(CNN)The posting and removal of US Centers for Disease Control and Prevention guidelines on airborne transmission for coronavirus prompted a flurry of questions from Capitol Hill this week, with both sides of the aisle reaching out for answers on what happened.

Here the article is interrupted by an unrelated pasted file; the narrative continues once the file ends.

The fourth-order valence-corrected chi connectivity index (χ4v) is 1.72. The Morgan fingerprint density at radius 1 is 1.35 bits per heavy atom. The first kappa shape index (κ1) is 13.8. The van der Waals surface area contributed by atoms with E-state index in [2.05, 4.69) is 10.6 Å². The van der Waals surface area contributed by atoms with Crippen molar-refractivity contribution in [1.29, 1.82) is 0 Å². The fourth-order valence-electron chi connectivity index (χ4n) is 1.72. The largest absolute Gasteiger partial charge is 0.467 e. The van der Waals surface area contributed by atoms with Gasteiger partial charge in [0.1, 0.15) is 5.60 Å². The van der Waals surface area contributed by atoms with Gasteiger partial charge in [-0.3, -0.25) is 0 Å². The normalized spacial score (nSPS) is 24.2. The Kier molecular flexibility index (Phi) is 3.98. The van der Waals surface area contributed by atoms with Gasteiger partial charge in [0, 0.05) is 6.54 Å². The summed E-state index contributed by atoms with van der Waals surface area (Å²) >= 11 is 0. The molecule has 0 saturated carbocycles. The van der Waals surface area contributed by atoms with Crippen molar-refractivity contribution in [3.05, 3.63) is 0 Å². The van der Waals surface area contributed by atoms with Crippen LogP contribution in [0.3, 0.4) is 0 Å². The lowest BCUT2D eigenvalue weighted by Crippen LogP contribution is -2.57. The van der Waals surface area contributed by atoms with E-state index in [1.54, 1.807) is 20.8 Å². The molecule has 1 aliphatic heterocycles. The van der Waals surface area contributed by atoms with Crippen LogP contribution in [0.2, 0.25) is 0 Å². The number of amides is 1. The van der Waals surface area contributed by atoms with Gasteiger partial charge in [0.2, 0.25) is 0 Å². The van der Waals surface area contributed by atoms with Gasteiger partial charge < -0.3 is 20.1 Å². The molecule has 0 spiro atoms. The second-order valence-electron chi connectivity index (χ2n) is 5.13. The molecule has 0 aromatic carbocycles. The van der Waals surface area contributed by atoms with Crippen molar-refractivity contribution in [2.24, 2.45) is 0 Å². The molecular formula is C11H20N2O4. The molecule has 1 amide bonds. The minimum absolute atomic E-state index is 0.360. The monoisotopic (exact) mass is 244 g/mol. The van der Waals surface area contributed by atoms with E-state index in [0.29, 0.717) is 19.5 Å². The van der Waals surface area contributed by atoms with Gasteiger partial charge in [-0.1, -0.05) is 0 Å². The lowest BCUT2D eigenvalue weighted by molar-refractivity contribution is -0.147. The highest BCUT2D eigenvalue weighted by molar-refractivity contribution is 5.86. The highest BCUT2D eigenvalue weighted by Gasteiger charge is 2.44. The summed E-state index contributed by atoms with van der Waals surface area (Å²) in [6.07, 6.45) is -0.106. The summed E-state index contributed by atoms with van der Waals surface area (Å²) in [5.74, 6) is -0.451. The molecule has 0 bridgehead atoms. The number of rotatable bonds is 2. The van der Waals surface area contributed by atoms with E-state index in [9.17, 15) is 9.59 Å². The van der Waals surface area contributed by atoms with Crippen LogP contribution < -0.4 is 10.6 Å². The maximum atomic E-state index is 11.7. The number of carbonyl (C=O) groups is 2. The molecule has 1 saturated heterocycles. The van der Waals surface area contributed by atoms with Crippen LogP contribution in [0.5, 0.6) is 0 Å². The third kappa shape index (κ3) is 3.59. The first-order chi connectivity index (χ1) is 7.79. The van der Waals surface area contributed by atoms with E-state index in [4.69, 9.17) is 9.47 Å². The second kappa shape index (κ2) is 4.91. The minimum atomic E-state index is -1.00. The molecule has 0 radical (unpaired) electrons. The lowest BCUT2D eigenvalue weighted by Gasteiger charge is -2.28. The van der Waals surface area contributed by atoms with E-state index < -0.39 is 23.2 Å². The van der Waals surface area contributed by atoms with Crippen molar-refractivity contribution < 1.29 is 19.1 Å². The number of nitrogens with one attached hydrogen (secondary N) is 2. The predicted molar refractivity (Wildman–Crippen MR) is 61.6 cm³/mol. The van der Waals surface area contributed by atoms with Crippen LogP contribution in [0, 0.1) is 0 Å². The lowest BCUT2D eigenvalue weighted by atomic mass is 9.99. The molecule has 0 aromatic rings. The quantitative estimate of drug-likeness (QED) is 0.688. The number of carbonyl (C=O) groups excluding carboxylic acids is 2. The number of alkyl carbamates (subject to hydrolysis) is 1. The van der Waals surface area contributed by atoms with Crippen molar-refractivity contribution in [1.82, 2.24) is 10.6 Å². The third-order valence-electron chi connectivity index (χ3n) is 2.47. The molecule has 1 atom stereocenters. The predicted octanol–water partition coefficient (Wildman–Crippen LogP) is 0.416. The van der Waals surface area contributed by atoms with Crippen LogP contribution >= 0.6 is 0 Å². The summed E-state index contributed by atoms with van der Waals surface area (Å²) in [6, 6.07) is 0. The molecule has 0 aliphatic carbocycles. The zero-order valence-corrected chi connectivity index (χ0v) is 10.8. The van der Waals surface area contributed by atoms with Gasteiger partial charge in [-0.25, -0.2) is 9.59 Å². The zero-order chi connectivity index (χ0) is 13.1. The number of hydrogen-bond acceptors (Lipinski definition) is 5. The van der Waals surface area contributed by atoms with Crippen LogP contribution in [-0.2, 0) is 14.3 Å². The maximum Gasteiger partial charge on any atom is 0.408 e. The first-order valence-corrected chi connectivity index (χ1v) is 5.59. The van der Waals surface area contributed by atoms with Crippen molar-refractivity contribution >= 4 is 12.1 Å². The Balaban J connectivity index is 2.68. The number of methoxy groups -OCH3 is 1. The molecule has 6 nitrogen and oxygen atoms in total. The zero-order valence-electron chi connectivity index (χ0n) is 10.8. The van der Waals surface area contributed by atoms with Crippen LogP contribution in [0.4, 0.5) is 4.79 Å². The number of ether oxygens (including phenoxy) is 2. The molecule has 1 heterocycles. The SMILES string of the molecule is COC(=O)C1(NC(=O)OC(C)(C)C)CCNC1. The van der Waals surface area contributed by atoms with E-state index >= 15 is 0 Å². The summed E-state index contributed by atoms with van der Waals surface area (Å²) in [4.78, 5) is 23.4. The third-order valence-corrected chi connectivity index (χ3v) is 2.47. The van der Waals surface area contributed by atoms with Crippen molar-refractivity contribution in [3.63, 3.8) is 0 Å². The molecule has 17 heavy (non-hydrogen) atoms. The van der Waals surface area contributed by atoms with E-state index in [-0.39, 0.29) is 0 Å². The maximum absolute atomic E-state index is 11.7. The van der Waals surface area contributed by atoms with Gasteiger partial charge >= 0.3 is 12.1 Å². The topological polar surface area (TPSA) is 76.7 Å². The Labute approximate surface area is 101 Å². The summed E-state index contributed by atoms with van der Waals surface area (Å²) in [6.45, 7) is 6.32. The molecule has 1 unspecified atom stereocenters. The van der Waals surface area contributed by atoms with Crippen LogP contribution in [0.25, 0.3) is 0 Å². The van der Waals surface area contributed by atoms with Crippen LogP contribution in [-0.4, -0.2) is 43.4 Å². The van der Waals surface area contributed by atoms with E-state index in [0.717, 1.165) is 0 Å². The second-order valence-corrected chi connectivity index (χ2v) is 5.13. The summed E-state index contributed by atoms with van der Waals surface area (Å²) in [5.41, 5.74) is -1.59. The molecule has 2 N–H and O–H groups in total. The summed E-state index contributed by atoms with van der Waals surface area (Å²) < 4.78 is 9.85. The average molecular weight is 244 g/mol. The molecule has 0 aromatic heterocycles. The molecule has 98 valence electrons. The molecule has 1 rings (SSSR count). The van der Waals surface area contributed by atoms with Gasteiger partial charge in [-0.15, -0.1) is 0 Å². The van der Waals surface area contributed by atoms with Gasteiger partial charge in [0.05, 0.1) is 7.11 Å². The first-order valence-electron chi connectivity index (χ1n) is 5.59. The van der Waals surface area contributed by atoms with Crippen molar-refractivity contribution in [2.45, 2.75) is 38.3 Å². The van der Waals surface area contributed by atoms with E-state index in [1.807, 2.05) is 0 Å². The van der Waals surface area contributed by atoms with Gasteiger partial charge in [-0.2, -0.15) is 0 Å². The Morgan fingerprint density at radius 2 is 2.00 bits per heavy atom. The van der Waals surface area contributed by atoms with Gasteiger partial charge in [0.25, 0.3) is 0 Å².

And Democrats were not buying the CDC’s innocuous explanation of an unfortunate mistake. They argue it is just the latest example in a long pattern of confusing behavior where the CDC makes one decision and then days later backs off. “The CDC just published scientifically valid information and then pulled it off their website and this is very likely a scandal,” Sen. Brian Schatz, a Democrat from Hawaii, said Tuesday. “One way or another, we’re going to investigate it and find out,” Illinois Rep. Raja Krishnamoorthi, a Democrat on the House Oversight Committee, said. The CDC guidance pertained to the way the novel coronavirus is spread. While it’s known that Covid-19 can spread through droplets among people standing less than six feet apart, research has continued to explore how the virus suspends in aerosolized particles in the air and transmits to people more than six feet away. Read MoreCDC retraction shows chaos of Trump's Covid responseThe CDC said the retraction of new guidance about airborne coronavirus transmission was the result of a confused staffer who hit “publish” without approval, according to the most detailed explanation yet of the agency’s website mishap. Several other current and former federal health officials also told CNN the document was posted in error before it had gone through the full review process. The posting of the updated guidance was an “honest mistake,” according to a federal health official who works closely with the team and saw it all unfold. A staffer just rotating onto the pandemic unit failed to run the update — which acknowledged a significant risk of airborne transmission — through the extensive CDC scientific review process, the official told CNN. The agency withdrew the update on Monday and language on the website now says the “CDC is currently updating its recommendations regarding airborne transmission.” The CDC has not said when it expects to post the updated language. But the move quickly drew scrutiny, coming on the heels of several other instances in which the White House has pressured the CDC to revise or delay releasing coronavirus guidelines. CDC guidelines must also now be run through dozens of people in several different arms of the government — including, two sources tell CNN, the White House’s Office of Management and Budget. The incident also highlights the agency’s struggles amid a combination of what one senior administration official called “unforced errors” and its inability to stop the White House’s political interference.The mixture has bruised the reputation of the public health agency charged with guiding the country through the pandemic, calling into question its independence and causing plummeting morale at the agency, a CDC official and former senior HHS official said. In recent weeks and months, Democrats say they have grown increasingly concerned that politics are overshadowing the work scientists are doing at the agencies. That concern came to a boiling point last week when, hours after CDC Director Dr. Robert Redfield testified on Capitol Hill that mask-wearing could be even more effective than a vaccine, the President told reporters Redfield was wrong. Behind the scenes, Redfield has been reluctant to stand up to the President. In a private call between members of the House’s Energy and Commerce Committee and Redfield on Friday, Redfield — who had just been chastened earlier in the week by Trump’s call out — told members that he did not want to comment on the President’s criticism or confront it.